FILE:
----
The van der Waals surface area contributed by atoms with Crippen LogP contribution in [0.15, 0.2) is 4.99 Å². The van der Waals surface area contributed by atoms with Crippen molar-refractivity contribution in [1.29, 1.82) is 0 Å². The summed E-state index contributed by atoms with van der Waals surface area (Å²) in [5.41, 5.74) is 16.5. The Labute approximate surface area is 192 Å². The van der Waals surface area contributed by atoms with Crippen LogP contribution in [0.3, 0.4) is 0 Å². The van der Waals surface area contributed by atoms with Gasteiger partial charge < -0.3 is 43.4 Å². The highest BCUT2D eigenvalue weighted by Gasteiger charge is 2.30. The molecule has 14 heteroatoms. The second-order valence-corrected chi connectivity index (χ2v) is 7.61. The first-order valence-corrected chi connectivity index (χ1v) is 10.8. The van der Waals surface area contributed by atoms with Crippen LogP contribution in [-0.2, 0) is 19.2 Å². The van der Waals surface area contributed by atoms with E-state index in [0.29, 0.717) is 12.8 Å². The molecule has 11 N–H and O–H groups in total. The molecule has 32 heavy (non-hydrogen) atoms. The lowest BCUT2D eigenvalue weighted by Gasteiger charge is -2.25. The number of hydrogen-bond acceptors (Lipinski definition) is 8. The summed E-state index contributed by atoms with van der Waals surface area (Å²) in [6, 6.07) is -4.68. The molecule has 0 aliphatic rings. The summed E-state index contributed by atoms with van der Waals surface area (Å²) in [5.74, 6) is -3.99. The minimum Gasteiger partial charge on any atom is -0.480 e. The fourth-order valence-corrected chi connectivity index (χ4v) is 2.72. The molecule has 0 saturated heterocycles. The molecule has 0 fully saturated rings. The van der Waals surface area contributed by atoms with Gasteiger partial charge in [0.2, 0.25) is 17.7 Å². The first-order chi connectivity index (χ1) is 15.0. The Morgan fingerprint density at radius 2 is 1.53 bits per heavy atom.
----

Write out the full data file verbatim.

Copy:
The van der Waals surface area contributed by atoms with Crippen LogP contribution in [0.15, 0.2) is 4.99 Å². The van der Waals surface area contributed by atoms with Crippen molar-refractivity contribution in [1.29, 1.82) is 0 Å². The summed E-state index contributed by atoms with van der Waals surface area (Å²) in [5.41, 5.74) is 16.5. The Labute approximate surface area is 192 Å². The van der Waals surface area contributed by atoms with Crippen LogP contribution in [0.3, 0.4) is 0 Å². The van der Waals surface area contributed by atoms with Gasteiger partial charge < -0.3 is 43.4 Å². The highest BCUT2D eigenvalue weighted by Gasteiger charge is 2.30. The molecule has 14 heteroatoms. The second-order valence-corrected chi connectivity index (χ2v) is 7.61. The first-order valence-corrected chi connectivity index (χ1v) is 10.8. The van der Waals surface area contributed by atoms with Crippen LogP contribution in [-0.2, 0) is 19.2 Å². The van der Waals surface area contributed by atoms with E-state index in [0.29, 0.717) is 12.8 Å². The molecule has 11 N–H and O–H groups in total. The molecule has 32 heavy (non-hydrogen) atoms. The lowest BCUT2D eigenvalue weighted by Gasteiger charge is -2.25. The number of hydrogen-bond acceptors (Lipinski definition) is 8. The summed E-state index contributed by atoms with van der Waals surface area (Å²) in [6, 6.07) is -4.68. The molecule has 0 aliphatic rings. The summed E-state index contributed by atoms with van der Waals surface area (Å²) in [5.74, 6) is -3.99. The minimum Gasteiger partial charge on any atom is -0.480 e. The fourth-order valence-corrected chi connectivity index (χ4v) is 2.72. The molecule has 0 saturated heterocycles. The molecule has 0 fully saturated rings. The van der Waals surface area contributed by atoms with Gasteiger partial charge in [0.2, 0.25) is 17.7 Å². The first-order chi connectivity index (χ1) is 15.0. The Morgan fingerprint density at radius 2 is 1.53 bits per heavy atom.